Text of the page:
Hyperion Records

Sunday Music

'Eben: Organ Music, Vol. 4' (CDA67197)
Eben: Organ Music, Vol. 4
'Organ Fireworks, Vol. 8' (CDA66978)
Organ Fireworks, Vol. 8
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Movement 1: Fantasia I
Movement 2: Fantasia II
Movement 3: Moto ostinato
Movement 3: Moto Ostinato
Track 5 on CDA66978 [5'09] Archive Service
Movement 4: Finale

Sunday Music
‘Habent sua fata libelli’ (‘Books have their own fate’) wrote Ovid. And the same certainly applies to music: compositions have their own destinies that can never be anticipated. I wrote Sunday Music for organ between 1957 and 1958 at a time when few people showed any interest in organ music. Indeed, concerts in churches were generally not allowed, and concert halls with an organ were comparatively rare. All my colleagues shook their heads and said it was a nonsense. But I felt deeply that I had to write something for the organ, even though I was aware that the work might languish in the drawer of my desk. But contrary to all expectation, it was not long before the piece received its first performance, was published and soon appeared on record in many different countries – thus becoming, quite unexpectedly, my most frequently performed work.

I intended the title ‘Sunday Music’ – Musica dominicalis – to imply that this was not everyday music but a work of celebration. From a formal point of view, it is an organ symphony in four movements. The first movement adapts in a highly concentrated way a Gregorian theme, ‘Ite, Missa est’, that is played every Sunday of the year and therefore lends itself to Sunday music. I use both motifs of this theme to form a stark contrast: ‘Ite’ is first played tutti, ‘Missa est’ piano; and later in the piece the ‘Ite’ is played on the pedals, and the ‘Missa est’ on the manuals. It goes without saying that I treated the Gregorian themes freely, enabling me to employ quicker rhythms. The movement ends with a bitonal cadence, after which the theme is heard once more, played tutti and with thick chords. The slow and quiet second movement features two themes which, although they are not quotes, resemble Gregorian music. The movement moves to a mighty climax, and after a few chords the theme from the first movement rings out once more like bells.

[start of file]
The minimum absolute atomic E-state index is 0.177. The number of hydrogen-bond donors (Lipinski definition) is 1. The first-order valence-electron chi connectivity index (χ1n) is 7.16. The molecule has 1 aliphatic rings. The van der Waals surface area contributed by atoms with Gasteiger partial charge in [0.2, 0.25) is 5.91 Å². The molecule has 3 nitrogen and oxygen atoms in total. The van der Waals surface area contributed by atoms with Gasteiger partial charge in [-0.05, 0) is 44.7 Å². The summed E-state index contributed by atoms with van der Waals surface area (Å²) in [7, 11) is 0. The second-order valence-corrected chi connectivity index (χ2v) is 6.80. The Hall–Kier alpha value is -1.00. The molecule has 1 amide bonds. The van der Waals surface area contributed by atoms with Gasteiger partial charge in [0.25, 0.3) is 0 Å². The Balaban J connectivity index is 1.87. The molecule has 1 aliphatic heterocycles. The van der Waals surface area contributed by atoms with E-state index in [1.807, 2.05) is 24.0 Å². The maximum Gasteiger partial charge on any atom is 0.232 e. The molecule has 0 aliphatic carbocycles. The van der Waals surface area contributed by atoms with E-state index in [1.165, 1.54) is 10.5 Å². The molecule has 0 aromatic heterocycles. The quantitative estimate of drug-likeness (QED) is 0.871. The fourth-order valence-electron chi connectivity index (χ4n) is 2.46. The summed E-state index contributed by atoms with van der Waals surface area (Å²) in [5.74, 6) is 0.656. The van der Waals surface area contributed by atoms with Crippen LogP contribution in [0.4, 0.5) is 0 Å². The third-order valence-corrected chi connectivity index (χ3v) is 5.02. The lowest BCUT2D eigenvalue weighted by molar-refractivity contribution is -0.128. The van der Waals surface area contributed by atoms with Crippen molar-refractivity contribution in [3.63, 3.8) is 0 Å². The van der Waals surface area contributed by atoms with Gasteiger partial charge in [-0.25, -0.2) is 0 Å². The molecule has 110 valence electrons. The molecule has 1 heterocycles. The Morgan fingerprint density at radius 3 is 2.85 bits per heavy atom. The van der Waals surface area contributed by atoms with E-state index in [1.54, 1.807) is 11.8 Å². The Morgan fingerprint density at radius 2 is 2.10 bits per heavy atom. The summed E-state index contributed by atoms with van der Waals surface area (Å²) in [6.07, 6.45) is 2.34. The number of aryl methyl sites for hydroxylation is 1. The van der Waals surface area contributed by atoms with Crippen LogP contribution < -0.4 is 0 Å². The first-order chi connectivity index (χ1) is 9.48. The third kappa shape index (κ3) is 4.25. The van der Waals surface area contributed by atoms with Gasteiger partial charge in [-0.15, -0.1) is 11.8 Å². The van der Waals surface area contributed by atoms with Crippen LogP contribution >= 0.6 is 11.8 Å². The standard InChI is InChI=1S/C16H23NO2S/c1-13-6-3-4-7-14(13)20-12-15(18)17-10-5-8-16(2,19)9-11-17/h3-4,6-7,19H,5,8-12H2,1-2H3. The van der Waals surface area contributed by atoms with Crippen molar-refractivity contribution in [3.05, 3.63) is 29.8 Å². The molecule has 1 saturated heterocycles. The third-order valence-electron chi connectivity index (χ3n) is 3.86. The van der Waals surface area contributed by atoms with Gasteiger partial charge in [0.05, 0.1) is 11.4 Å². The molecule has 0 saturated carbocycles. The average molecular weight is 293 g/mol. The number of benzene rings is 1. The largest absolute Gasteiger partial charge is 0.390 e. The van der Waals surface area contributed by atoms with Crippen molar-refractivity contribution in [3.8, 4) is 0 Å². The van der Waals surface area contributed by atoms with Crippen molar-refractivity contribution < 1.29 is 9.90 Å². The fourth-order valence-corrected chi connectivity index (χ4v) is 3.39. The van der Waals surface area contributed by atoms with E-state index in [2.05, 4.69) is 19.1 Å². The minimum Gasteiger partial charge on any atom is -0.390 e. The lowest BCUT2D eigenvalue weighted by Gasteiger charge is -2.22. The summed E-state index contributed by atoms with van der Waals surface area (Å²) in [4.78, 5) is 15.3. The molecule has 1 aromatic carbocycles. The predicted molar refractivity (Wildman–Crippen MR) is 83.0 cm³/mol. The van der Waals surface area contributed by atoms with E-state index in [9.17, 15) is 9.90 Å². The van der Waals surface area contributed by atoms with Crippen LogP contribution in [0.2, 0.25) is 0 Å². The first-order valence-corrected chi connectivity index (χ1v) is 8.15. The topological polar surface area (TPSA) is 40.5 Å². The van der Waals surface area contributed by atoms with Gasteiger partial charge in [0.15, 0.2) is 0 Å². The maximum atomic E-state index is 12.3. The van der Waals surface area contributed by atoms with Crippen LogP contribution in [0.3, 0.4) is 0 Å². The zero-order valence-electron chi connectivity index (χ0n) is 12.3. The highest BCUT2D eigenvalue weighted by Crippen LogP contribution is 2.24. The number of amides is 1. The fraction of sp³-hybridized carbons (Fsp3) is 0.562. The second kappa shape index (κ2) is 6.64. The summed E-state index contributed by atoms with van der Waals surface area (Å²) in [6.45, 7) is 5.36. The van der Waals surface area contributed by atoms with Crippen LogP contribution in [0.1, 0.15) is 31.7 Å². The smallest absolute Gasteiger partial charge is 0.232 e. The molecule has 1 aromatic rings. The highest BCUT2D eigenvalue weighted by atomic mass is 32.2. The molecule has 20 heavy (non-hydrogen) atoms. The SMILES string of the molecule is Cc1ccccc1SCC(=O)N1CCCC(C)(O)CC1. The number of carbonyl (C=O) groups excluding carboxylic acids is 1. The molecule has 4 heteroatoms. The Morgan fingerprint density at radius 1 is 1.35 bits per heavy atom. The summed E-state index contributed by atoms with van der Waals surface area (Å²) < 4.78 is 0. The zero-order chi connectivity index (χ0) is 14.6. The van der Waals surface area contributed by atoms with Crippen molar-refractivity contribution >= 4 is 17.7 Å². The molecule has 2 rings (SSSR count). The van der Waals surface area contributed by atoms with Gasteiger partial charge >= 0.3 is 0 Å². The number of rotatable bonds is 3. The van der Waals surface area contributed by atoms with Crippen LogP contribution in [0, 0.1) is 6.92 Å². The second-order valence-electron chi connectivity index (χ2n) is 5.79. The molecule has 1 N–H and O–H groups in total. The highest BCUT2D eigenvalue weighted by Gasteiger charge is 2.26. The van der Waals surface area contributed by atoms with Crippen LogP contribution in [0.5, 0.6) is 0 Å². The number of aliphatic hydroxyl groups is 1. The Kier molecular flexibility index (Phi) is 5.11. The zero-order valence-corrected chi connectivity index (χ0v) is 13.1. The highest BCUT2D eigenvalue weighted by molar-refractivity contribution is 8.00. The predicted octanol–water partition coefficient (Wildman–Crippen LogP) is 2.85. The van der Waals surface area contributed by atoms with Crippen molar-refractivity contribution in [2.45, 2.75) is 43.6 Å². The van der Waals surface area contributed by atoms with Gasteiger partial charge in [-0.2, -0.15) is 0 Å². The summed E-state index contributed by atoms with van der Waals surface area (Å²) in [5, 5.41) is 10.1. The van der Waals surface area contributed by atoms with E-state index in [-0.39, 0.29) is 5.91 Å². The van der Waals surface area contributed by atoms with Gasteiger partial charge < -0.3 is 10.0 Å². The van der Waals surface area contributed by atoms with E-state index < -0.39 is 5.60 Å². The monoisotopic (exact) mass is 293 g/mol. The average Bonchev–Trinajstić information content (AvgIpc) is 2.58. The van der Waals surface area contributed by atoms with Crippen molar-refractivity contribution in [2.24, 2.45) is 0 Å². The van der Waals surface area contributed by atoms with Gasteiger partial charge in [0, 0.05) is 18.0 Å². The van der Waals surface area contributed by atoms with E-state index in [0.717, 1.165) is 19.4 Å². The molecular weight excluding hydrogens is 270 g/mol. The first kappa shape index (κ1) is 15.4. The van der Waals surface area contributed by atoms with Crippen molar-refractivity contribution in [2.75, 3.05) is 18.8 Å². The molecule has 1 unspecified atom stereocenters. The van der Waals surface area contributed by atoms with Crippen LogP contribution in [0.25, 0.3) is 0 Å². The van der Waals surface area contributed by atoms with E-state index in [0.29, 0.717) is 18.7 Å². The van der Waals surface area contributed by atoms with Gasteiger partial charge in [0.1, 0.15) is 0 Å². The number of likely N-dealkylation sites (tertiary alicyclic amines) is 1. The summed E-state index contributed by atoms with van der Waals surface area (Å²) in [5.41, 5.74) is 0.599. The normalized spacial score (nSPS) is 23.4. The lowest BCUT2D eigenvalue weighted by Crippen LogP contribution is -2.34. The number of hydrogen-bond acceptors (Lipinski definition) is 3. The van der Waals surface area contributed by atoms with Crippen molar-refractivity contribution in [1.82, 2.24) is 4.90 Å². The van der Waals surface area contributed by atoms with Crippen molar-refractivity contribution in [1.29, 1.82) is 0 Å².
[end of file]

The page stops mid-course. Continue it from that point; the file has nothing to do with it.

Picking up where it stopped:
Just as the two Fantasias are linked by a common theme, so the final two movements are connected through mood. The third movement of a symphony is usually a scherzo. The third movement in this piece is characterized throughout by a pronounced rhythm: the wars and struggles described in the Sermon on the Mount and the Apocalypse wash over humanity. A new theme to the same rhythm is heard alternately in the descant and on the pedals. The Finale is based on a free adaptation of the first subject of sonata form, with its exposition, development and recapitulation. The virtuoso bass figure at the outset depicts the gradually receding noise of battle, which is followed – also on the organ – by a dramatic trumpet fanfare that summons the survivors after the battle. The ‘Kyrie, lux et origo’ from the Easter Mass is heard pianissimo as a secondary theme. Sometimes I adapt a Gregorian theme, increase the intervals and use them in different tonalities.

The distant sound of battle is heard again in the development section, the first theme appears again in the recapitulation, powerfully this time on the manuals and later on the pedals; and a new theme appears in the coda, symbolizing all positive aspects of existence. The beginning of the celebrated Marian antiphon ‘Salve Regina’ brings the work to a hymn-like close. It is nothing less than the victory of good over evil, culminating in a hymn-like praise of the Creator.

from notes by Petr Eben © 2005
English: Roland Smithers

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